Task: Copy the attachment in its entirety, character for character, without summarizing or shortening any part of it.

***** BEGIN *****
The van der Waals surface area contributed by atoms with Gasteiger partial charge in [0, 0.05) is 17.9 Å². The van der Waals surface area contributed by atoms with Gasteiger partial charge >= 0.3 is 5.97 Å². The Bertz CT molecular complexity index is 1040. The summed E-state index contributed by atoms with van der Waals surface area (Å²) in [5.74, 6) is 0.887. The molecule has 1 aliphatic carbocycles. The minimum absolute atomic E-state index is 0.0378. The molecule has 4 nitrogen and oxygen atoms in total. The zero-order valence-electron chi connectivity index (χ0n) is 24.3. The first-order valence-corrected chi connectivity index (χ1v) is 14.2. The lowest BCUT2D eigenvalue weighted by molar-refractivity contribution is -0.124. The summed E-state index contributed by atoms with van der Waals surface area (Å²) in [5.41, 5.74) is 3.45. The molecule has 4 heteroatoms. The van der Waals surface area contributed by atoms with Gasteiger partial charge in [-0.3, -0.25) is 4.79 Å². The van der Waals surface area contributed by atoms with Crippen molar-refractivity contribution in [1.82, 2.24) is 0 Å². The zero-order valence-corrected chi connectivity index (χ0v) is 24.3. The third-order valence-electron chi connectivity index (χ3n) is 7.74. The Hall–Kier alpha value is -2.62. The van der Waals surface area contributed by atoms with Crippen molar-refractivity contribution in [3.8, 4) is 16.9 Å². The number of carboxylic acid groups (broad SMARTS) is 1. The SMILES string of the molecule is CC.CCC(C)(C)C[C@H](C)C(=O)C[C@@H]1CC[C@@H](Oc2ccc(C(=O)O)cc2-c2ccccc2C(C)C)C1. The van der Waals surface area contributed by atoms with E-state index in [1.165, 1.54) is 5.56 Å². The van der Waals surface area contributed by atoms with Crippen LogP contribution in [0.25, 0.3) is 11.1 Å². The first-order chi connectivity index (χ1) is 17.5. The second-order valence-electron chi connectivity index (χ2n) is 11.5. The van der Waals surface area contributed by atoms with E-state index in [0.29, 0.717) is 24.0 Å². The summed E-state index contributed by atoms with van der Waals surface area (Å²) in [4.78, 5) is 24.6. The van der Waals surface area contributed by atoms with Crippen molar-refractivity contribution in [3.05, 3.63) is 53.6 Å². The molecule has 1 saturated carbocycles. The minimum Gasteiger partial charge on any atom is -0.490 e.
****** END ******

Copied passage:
The van der Waals surface area contributed by atoms with Gasteiger partial charge in [0, 0.05) is 17.9 Å². The van der Waals surface area contributed by atoms with Gasteiger partial charge >= 0.3 is 5.97 Å². The Bertz CT molecular complexity index is 1040. The summed E-state index contributed by atoms with van der Waals surface area (Å²) in [5.74, 6) is 0.887. The molecule has 1 aliphatic carbocycles. The minimum absolute atomic E-state index is 0.0378. The molecule has 4 nitrogen and oxygen atoms in total. The zero-order valence-electron chi connectivity index (χ0n) is 24.3. The first-order valence-corrected chi connectivity index (χ1v) is 14.2. The lowest BCUT2D eigenvalue weighted by molar-refractivity contribution is -0.124. The summed E-state index contributed by atoms with van der Waals surface area (Å²) in [5.41, 5.74) is 3.45. The molecule has 4 heteroatoms. The van der Waals surface area contributed by atoms with Gasteiger partial charge in [-0.3, -0.25) is 4.79 Å². The van der Waals surface area contributed by atoms with Crippen molar-refractivity contribution in [1.82, 2.24) is 0 Å². The zero-order valence-corrected chi connectivity index (χ0v) is 24.3. The third-order valence-electron chi connectivity index (χ3n) is 7.74. The Hall–Kier alpha value is -2.62. The van der Waals surface area contributed by atoms with Crippen molar-refractivity contribution in [3.8, 4) is 16.9 Å². The number of carboxylic acid groups (broad SMARTS) is 1. The SMILES string of the molecule is CC.CCC(C)(C)C[C@H](C)C(=O)C[C@@H]1CC[C@@H](Oc2ccc(C(=O)O)cc2-c2ccccc2C(C)C)C1. The van der Waals surface area contributed by atoms with E-state index in [1.165, 1.54) is 5.56 Å². The van der Waals surface area contributed by atoms with Crippen LogP contribution in [0.25, 0.3) is 11.1 Å². The first-order chi connectivity index (χ1) is 17.5. The second-order valence-electron chi connectivity index (χ2n) is 11.5. The van der Waals surface area contributed by atoms with E-state index in [0.29, 0.717) is 24.0 Å². The summed E-state index contributed by atoms with van der Waals surface area (Å²) in [4.78, 5) is 24.6. The van der Waals surface area contributed by atoms with Crippen molar-refractivity contribution in [3.05, 3.63) is 53.6 Å². The molecule has 1 saturated carbocycles. The minimum Gasteiger partial charge on any atom is -0.490 e.